By: I am a Singaporean
I just read today that Joseph Schooling was granted national service (NS) deferment by the Singapore Armed Forces. He will have to serve after the 2020 Olympics in Tokyo.
Now, I’m for national service. There are many reasons why I believe in NS; those reasons are for another time.
I do however believe that some of us, the very few should be exempted, and Schooling is the perfect example. He just won the first ever Olympic gold medal for Singapore. That’s a big deal.
If he still has to serve NS after the 2020 Olympic, he may choose to renounce his citizenship. Even at that time, he’ll only be a 25-year old professional athlete, and there’s still plenty of room for growth.
NS, however, will hinder this growth. Serving his two years NS stint is bound to hinder his progress. Yes, he may be given a unique vocation in NS that will allow him to train every day. But this is not enough. Professional athletes need their coaches, special diet (The cookhouse is not going to cook him what he needs) and training equipment among many other things.
With an Olympic Gold medal, $650,000 in his personal bank account and the potential to win more medals; he would be welcome anywhere as any country would gladly accept him.
Let’s say he decides to move to Austin, Texas. He will have access to many benefits that Singapore cannot give him:
- The swim coaches. Guys that have been there done that. Have good experiences training star athletes.
- Motivation and competition. Schooling was able to go much further because he surrounded himself with people who had the same passion and desires as him (Texas Longhorn Swimming and Diving).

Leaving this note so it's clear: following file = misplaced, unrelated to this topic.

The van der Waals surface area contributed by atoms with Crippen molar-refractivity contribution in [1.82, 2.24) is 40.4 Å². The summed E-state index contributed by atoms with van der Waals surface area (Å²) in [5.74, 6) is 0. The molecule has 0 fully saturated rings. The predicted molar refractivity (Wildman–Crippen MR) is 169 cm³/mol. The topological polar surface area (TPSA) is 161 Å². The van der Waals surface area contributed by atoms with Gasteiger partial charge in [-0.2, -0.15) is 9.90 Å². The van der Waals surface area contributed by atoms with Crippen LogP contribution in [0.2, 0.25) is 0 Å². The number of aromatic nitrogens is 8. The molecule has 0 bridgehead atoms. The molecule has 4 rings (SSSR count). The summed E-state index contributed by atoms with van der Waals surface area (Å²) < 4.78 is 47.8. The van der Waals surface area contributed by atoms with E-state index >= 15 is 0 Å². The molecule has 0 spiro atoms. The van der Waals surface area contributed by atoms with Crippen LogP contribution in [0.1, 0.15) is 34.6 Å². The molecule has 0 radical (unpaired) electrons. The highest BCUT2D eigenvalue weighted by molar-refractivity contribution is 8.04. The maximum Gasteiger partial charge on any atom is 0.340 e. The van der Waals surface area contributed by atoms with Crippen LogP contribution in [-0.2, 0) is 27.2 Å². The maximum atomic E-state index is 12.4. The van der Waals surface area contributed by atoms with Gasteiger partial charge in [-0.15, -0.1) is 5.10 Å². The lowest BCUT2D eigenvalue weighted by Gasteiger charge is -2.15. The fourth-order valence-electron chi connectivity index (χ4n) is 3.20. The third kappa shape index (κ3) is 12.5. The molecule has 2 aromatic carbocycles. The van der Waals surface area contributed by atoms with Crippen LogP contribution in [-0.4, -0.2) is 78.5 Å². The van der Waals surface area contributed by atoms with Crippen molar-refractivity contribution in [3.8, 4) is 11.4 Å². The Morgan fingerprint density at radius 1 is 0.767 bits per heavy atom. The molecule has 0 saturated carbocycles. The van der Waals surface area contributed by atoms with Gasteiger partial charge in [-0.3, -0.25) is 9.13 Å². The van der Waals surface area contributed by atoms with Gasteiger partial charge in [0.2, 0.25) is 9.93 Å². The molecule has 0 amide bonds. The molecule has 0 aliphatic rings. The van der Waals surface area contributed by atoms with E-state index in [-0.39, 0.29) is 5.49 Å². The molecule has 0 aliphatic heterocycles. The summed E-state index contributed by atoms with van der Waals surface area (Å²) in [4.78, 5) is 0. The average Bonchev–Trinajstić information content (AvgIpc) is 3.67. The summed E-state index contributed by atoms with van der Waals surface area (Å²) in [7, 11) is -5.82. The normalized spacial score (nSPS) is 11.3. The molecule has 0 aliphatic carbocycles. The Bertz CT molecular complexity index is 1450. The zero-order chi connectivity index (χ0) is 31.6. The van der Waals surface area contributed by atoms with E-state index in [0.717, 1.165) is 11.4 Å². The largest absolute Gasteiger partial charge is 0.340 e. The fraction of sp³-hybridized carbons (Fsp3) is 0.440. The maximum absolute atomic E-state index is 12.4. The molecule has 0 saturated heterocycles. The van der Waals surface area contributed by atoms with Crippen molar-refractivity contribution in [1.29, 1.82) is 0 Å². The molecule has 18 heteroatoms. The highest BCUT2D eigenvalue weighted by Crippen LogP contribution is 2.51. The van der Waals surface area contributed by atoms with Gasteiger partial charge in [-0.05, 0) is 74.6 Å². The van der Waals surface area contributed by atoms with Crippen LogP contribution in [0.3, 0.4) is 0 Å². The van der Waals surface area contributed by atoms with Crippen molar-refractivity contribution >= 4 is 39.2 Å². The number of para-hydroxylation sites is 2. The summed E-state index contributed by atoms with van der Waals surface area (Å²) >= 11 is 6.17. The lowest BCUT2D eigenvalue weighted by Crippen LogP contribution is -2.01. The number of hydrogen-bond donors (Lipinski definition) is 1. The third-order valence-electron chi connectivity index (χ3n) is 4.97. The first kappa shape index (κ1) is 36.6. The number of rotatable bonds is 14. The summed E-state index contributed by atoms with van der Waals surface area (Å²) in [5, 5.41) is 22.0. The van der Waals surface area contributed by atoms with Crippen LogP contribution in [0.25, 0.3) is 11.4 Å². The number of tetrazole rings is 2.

- Sponsorship and endorsement from big brands. Yes, he will be able to get those here in Singapore as well, but I don’t think he would be getting as much. Americans are great at sports marketing. They know how to milk an athlete to sell more products. In return, athletes get paid handsomely.
On the other hand, let’s say Schooling decides to stay and serve NS. He can still serve his country and try to be the world’s best athlete. Although would be the harder route, it is certainly not impossible.
If he decides to stay in Singapore, he can have a fantastic job after retirement from professional swimming. He could work for one of our top sports schools as a coach, go the corporate route and be executive for Singapore Sports Council or start his swim school here in Singapore.
Schooling could easily be a millionaire in a year with his swim school. Imagine all the local parents paying top dollar to send their kids to him. Starting a swim school in the US might be a bit tougher as he’ll face loads of competition. In Singapore, he’ll be in demand, since he was our first swimming golden boy.
Whatever the kid decides, he has my support, and I’m sure, the support of most Singaporeans as well.
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